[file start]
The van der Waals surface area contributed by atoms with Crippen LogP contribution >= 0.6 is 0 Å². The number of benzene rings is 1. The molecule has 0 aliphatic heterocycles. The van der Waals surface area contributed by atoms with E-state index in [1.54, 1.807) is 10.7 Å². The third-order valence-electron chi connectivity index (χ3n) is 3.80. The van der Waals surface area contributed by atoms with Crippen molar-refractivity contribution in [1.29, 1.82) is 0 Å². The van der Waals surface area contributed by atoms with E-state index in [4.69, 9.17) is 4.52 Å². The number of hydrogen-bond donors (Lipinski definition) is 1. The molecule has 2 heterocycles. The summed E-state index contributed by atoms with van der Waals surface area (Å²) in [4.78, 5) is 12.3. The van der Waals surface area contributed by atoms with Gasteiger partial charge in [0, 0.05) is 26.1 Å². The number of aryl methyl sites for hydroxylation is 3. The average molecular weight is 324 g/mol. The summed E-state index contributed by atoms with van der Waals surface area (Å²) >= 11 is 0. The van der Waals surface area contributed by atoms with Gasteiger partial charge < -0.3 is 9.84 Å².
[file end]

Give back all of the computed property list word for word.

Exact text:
The van der Waals surface area contributed by atoms with Crippen LogP contribution >= 0.6 is 0 Å². The number of benzene rings is 1. The molecule has 0 aliphatic heterocycles. The van der Waals surface area contributed by atoms with E-state index in [1.54, 1.807) is 10.7 Å². The third-order valence-electron chi connectivity index (χ3n) is 3.80. The van der Waals surface area contributed by atoms with Crippen molar-refractivity contribution in [1.29, 1.82) is 0 Å². The van der Waals surface area contributed by atoms with E-state index in [4.69, 9.17) is 4.52 Å². The number of hydrogen-bond donors (Lipinski definition) is 1. The molecule has 2 heterocycles. The summed E-state index contributed by atoms with van der Waals surface area (Å²) in [4.78, 5) is 12.3. The van der Waals surface area contributed by atoms with Gasteiger partial charge in [0, 0.05) is 26.1 Å². The number of aryl methyl sites for hydroxylation is 3. The average molecular weight is 324 g/mol. The summed E-state index contributed by atoms with van der Waals surface area (Å²) >= 11 is 0. The van der Waals surface area contributed by atoms with Gasteiger partial charge < -0.3 is 9.84 Å².